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The Inhibitory Effects of Green, Black, and Oolong Tea on Streptococcus mutans in the Human Mouth
Amber R. Bratcher
Vol. 79, No. 4 (Dec., 2008), pp. 179-182
Published by: Beta Beta Beta Biological Society
Stable URL: http://www.jstor.org/stable/25433843
Page Count: 4
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This study investigated the ability of green, black, and oolong tea to inhibit the growth of Streptococcus mutans in the human mouth. Tea is known to contain various catechins which have been shown to hinder the in vitro growth of bacteria. Streptococcus mutans is a bacterium known to promote the development of dental caries, which is one of the most common bacterial infections in the world. Twenty-two young adults were divided into groups ingesting either green tea, black tea, oolong tea, or hot water for a period of twenty-one days. Saliva samples were taken once weekly throughout the duration of the study and analyzed using Snyder test agar. It was expected that green tea would show the greatest inhibitory effect on the bacteria, followed by oolong and lastly black tea. Final results indicated that while no large difference was found between the different groups, an overall a decline in bacterial levels across the treatments was shown as the study progressed.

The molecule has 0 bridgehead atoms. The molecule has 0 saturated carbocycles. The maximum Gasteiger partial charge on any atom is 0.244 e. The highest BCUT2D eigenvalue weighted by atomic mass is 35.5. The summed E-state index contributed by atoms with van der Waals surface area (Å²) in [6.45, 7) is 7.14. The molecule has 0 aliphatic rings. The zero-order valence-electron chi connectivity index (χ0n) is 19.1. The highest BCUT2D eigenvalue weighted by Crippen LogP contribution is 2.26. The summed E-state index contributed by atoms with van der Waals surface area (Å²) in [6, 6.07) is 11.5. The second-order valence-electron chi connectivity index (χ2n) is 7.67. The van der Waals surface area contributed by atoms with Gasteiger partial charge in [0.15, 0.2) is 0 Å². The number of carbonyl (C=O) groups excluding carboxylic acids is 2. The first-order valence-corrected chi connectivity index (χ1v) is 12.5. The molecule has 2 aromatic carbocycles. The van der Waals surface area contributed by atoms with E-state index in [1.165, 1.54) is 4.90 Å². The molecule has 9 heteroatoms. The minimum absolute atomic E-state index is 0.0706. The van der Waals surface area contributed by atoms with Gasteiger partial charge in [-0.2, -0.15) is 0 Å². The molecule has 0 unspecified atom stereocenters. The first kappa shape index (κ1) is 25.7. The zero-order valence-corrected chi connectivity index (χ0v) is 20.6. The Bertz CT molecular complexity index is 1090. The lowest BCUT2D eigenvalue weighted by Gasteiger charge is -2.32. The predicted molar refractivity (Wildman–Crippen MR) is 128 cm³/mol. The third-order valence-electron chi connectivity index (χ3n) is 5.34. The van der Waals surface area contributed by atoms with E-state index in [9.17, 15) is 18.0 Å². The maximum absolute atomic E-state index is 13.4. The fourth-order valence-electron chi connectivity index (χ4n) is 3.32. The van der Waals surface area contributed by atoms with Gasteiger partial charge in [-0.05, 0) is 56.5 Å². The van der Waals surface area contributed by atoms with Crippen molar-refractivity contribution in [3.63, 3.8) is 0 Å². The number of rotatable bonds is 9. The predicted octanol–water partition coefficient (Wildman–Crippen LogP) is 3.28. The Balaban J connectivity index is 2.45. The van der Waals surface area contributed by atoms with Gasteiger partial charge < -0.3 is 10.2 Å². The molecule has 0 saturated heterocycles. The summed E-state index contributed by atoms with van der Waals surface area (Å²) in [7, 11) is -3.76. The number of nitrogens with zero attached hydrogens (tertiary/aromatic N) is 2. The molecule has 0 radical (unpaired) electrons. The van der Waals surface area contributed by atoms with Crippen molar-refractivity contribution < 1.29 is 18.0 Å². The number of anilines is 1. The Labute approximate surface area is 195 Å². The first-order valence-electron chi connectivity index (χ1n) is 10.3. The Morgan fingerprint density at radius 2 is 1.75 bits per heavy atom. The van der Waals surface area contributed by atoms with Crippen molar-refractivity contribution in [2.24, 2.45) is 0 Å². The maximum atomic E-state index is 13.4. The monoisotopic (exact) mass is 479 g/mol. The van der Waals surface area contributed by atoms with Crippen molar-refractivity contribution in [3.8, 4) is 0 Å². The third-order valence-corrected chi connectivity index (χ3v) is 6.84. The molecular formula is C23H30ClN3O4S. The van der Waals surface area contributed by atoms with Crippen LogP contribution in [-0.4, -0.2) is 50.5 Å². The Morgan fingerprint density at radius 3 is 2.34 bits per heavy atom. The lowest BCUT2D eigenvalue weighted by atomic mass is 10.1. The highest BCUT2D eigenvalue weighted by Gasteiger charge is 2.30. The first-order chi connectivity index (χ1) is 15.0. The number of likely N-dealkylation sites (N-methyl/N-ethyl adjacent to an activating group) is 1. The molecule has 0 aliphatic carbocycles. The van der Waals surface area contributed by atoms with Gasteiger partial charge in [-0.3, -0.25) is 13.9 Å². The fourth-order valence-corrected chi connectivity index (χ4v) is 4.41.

Bios © 2008 Beta Beta Beta Biological Society